The programming process, when analysed in terms of the separate representations of the device and problem domains, can be seen as an iterative process. The first part of the cycle is abstraction from the task, as when a new LabView component (or `virtual instrument') is created. The second phase of the cycle is generation of new structure from those abstractions, but in terms of the device metaphor; wiring virtual instruments together in LabView, for example. In a conventional (textual) language, abstraction activities include defining new classes, types or functions - tools that will structure the generation process. Generation activites include declaration of data and production of procedural code - direct control of the virtual machine.
The iteration between abstraction and generation is not strictly ordered in most programming (Guindon 1990). It can be regarded as analogous to the parsing-gnisrap cycle (Green et. al. 1987). Both kinds of cycle alternate between decoding of information in the environment and production of an artefact, but abstraction-generation involves analogy and metaphor, where parsing-gnisrap involves literal linguistic constructs.
Alternatively, the programming process can be considered in terms of a dialogue. In conversation, when one participant makes a creative analogy that structures the topic in a new way, that analogy is presented to the other participant in the form of a metaphor. It can then become a new referent in the conversation. In the human computer dialogue of programming, the abstractions that are created in the course of analogical problem solving (new components in LabView, or classes in C++) can be integrated into the device metaphor for later manipulation in a similar way.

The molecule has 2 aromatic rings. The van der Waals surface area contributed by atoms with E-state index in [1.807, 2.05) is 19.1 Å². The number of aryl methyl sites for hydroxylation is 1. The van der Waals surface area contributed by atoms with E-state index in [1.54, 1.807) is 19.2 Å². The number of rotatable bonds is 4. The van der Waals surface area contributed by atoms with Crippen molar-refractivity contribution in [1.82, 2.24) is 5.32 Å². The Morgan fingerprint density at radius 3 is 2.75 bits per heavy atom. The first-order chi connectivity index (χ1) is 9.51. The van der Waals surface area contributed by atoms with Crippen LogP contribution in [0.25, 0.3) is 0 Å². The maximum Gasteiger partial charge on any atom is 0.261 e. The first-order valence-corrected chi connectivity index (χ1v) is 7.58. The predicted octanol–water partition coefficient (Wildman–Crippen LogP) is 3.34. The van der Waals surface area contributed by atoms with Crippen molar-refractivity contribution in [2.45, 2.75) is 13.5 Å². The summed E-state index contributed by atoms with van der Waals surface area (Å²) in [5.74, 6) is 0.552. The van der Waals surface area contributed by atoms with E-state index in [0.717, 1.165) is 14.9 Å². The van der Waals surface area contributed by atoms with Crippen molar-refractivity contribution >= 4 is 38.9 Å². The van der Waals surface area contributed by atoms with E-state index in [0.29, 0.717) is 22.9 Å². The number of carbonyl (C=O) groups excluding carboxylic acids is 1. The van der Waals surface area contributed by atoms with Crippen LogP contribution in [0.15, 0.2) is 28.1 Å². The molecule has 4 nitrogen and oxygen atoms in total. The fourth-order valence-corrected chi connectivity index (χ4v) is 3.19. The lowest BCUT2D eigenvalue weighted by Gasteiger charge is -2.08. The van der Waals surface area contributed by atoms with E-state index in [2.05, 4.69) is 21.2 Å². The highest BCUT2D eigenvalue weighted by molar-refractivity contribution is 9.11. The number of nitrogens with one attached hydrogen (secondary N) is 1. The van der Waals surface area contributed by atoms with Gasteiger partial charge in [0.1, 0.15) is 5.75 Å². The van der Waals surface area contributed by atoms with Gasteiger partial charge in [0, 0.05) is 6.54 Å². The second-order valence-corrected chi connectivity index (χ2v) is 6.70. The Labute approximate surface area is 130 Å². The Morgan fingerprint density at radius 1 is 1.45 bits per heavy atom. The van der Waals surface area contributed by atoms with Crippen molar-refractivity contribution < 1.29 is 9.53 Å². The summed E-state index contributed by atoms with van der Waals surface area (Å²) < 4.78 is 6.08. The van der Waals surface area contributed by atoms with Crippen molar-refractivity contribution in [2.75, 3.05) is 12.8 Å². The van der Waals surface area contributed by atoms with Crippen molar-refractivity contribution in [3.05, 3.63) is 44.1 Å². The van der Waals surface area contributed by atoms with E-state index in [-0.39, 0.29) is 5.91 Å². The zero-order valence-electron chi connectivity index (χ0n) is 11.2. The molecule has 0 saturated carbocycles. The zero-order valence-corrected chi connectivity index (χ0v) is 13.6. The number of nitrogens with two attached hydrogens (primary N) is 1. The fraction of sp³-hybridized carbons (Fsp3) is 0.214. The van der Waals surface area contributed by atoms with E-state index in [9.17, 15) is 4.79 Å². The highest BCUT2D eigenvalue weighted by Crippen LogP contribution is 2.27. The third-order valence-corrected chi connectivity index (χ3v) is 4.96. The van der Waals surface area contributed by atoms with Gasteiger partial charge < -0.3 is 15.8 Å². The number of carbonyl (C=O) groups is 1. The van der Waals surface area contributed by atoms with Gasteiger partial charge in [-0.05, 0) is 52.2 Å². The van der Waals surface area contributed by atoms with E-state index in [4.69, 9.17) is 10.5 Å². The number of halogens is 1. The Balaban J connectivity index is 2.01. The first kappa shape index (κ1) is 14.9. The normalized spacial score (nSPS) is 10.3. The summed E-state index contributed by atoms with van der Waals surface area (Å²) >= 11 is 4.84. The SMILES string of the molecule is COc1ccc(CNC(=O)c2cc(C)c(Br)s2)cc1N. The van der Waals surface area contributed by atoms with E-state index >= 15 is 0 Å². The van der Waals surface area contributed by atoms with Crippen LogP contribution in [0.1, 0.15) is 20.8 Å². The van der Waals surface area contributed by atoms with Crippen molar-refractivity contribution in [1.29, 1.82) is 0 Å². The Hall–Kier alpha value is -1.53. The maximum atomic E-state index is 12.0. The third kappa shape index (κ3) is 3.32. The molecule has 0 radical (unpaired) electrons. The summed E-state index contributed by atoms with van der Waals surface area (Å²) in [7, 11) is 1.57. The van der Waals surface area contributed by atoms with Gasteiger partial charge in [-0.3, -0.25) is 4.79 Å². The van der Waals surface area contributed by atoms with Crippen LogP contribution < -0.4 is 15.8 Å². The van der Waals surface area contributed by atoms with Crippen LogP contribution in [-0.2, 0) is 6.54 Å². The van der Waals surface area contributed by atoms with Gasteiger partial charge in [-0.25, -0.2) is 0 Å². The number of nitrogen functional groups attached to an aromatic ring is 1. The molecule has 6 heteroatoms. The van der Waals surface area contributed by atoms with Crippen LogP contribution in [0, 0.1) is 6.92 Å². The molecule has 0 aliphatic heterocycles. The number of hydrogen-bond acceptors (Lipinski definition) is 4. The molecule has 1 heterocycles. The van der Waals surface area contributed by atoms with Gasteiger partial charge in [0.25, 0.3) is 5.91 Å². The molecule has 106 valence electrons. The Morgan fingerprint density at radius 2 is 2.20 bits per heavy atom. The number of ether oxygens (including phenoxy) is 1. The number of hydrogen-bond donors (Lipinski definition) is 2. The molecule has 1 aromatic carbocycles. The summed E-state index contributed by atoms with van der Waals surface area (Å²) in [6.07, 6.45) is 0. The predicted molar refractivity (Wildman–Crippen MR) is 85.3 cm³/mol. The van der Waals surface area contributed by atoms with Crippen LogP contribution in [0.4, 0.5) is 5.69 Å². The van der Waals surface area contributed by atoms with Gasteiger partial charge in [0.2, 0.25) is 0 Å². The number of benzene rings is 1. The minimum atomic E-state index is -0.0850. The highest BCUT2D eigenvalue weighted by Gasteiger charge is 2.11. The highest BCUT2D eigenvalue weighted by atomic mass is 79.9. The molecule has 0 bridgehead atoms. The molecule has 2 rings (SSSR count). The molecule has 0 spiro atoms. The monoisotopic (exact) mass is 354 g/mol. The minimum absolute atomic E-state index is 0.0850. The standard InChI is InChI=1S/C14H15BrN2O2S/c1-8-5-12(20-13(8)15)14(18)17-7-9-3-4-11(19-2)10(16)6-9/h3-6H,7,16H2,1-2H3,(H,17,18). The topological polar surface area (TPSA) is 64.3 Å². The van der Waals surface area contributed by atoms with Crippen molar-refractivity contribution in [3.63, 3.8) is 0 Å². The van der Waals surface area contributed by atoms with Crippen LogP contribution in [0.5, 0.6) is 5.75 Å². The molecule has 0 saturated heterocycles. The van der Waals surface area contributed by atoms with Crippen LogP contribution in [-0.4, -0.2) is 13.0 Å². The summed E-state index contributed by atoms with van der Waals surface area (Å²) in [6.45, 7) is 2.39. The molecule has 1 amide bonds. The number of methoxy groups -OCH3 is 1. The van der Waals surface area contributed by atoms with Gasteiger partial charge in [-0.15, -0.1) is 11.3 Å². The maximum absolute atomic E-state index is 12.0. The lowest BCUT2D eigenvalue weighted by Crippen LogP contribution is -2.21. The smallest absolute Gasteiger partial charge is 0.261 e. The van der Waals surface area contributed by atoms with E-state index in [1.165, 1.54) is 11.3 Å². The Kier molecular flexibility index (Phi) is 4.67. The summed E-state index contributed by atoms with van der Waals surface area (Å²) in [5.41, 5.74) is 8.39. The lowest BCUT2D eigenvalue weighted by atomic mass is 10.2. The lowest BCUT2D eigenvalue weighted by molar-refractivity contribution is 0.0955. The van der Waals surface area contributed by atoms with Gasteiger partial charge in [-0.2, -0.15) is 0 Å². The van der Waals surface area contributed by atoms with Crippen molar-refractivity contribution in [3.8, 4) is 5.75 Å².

There are a number of experimental paradigms that may form a basis for investigating hypotheses regarding the cognitive processes involved in visual programming. In the device domain, schematic representations of pulley systems have been widely analysed. Larkin and Simon (1987) modelled the way in which visual representations can provide a basis for more efficient cognitive processes, including localised search and recognition of structure without labelling.
Hegarty and Just (1993) used a gaze-tracking method to analyse the role that a diagram of a pulley system plays in building a mental model from a description of that system. Fallside and Just (1994) carried out a similar analysis of subjects observing an animation of the schematic device alone, confirming the role that a diagram plays in focus of attention on specific components. These results provided experimental data to support a rule-based model like that used by Larkin and Simon to analyse the use of diagrams.
If these experiments with diagrams of physical mechanisms were adapted to analysis of the metaphorical device diagrams in visual programming languages, the hypothesis that metaphor is used to manipulate abstractions during problem solving could be tested in terms of the programmer's attention.